v37  The day will catch people by surprise, so be ready.  The first example of people being caught unaware by “the day” is Noah's generation. As with them this divine "coming" will catch the people of Israel unaware, but as Noah and his family were able to prepare so also watchful believers will be able to prepare. Tradition tells us that the church evacuated Jerusalem before the Roman siege, moving to Pella across the Jordan.
ωσπερ "just as" -  or “so also” - a comparative construction, producing a comparison between the days of Noah and the coming days of the Son of Man. In both people were caught up in daily life and then faced an unexpected judgment. 
η παρουσια (α) "the coming/ the arrival”, a word best understood as a divine appearing in judgment. For example, the destruction of Sodom and Gomorrah was a "coming" του υιου του ανθρωπου (ος) gen. "at [the coming] of the Son of Man". The genitive is temporal, "at the time when the Son of Man comes." The genitive του ανθρωπου, is relational.
τρωγοντες (τινω) part. "eating/consuming (noisily)” fig. partying as with "drinking", marrying and "being given in marriage, is modal, expressing the manner of their being in those days before the flood – they were absorbed in their lives.
αχρι + gen. "up to" – until- a temporal clause of time; "right up to the day when Noah went into the ark".
ουκ εγνωσαν (γινωσκω) aor. "they knew nothing" - they were ignorant; εως "until" - ηρεν (αιρω) aor. "took/swept away/destroyed”  απαντας (απασ) adj. "all" - everything.
ουτως "this is how [it will be]" η παρουσια του υιου του ανθρωπου "at the coming of the Son of Man"
Jesus' adoption of the enigmatic messianic title "Son of Man" is apt here as he is referencing Daniel's "Son of Man", the one who comes to the Ancient of Days to receive glory and power, Dan.7:13-14. The "coming" is heavenward for enthronement and judgment, rather than a coming to earth. The direction of Christ's coming is somewhat confusing, but in the end the consequences of this "coming" are indeed experienced on earth, eg. the destruction of Jerusalem/the destruction of the world in the last day and the gathering of the "watchful" in heavenly assembly.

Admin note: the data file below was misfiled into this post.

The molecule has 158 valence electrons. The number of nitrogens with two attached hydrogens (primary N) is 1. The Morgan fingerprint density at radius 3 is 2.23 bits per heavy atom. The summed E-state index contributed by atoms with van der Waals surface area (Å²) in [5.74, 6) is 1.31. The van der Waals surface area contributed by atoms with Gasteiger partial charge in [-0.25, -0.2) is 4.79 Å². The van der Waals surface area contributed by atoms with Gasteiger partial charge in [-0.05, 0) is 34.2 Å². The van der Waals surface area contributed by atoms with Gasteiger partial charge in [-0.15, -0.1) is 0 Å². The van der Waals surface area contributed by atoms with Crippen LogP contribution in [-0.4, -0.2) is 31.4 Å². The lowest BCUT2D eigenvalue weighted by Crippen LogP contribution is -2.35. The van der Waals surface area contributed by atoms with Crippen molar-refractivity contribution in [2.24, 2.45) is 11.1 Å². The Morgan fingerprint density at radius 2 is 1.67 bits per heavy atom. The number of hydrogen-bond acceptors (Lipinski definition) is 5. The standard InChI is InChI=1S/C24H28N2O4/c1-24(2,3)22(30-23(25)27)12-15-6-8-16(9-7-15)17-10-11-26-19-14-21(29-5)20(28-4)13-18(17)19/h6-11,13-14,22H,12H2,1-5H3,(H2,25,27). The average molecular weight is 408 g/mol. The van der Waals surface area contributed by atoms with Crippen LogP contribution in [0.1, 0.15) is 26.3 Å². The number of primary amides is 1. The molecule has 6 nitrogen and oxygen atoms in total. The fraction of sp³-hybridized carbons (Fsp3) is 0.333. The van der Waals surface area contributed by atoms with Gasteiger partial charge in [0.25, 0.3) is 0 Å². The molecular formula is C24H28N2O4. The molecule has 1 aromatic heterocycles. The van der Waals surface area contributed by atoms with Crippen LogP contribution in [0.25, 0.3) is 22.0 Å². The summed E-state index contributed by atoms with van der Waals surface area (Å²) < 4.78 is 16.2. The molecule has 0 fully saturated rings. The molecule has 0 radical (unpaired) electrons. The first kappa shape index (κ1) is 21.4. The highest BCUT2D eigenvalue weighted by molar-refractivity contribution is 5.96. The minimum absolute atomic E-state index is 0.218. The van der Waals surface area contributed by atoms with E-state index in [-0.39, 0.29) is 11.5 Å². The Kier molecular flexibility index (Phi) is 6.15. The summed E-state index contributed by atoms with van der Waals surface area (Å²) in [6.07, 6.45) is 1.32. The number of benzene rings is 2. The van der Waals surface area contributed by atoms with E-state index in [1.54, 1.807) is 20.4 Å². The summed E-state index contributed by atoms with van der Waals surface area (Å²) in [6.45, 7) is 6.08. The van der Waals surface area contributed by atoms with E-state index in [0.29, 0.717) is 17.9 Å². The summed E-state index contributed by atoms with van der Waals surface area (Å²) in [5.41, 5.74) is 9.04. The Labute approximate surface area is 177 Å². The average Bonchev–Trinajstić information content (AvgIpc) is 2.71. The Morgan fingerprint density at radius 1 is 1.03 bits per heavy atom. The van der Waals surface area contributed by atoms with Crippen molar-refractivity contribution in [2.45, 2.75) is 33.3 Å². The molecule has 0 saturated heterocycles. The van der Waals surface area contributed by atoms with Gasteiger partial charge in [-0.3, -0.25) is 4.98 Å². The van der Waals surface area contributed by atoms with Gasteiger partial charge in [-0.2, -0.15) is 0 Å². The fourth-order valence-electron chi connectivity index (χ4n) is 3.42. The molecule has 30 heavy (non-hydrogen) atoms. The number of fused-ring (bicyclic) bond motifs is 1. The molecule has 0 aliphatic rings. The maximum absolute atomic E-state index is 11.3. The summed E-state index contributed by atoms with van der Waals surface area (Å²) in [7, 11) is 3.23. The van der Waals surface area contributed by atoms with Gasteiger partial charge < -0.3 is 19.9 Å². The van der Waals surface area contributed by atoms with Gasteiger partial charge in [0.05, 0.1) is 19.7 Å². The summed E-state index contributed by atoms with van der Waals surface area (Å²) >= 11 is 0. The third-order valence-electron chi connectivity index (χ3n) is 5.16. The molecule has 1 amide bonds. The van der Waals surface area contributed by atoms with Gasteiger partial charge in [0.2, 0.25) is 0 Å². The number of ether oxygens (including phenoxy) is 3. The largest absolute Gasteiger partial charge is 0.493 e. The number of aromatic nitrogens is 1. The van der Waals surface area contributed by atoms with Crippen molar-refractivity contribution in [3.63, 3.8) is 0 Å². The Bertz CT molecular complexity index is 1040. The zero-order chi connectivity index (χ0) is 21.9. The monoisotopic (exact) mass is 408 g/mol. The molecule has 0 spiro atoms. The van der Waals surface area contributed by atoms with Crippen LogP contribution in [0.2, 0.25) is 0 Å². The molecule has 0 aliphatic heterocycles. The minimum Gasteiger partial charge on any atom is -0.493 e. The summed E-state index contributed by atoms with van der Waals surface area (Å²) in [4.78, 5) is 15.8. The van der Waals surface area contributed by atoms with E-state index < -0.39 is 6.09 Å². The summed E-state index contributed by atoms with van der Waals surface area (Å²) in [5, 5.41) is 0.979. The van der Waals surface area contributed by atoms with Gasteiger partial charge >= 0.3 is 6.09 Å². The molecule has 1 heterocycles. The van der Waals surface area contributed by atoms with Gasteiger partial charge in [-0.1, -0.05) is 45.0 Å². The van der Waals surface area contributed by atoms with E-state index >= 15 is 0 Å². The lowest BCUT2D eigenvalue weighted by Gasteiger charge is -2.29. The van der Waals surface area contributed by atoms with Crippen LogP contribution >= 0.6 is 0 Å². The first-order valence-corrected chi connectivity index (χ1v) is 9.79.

τοτε adv. "at that time", rather than "then". παραλαμβανεται (παραλαμβανω) pres. "will be taken" - is taken; a futuristic present. It is interesting how we automatically assume that the person "taken" is taken to heaven, but the Greek is very unclear, the one "taken" may be the one "swept away" – that would discomfort many an evangelical. So also in v41 where the two women are grinding.
ουν "therefore" - a logical conclusion; γρηγορειτε (γρηγορεω) imp. "watch" a figurative meaning "be prepared" – an agricultural allusion, the root word means to farm, or till the ground, which requires a large dose of patient watchfulness.  οτι "because" a causal clause explaining why believers should keep watch. ποια/ ημερα/ (α) "on what day" - a Dative of time which may be properly translated "when".
γινωσκετε (γινωσκω) pres. imp. "know/understand [this]" possibly an emphatic imperative, "keep this clearly in mind". It is also possible to take the verb as indicative, "you know (you understand); it seems is obvious that… η/δει (οιδα) pluperf. "had known; had any inkling ποια φυλακη at. "at what time of night" (lit. in which watch). The dative is local, expressing within which watch, although the sense is temporal- the night watch consisted of blocks of three hours. διορυχθηναι (διορυσσω) aor. pas. inf. "be broken into/wall dug through" - as in digging through a mud brick wall. 

ετοιμοι adj. "must be ready" - be ready οτι "because" ωρα (α) "at an hour/at a time when you are not expecting him."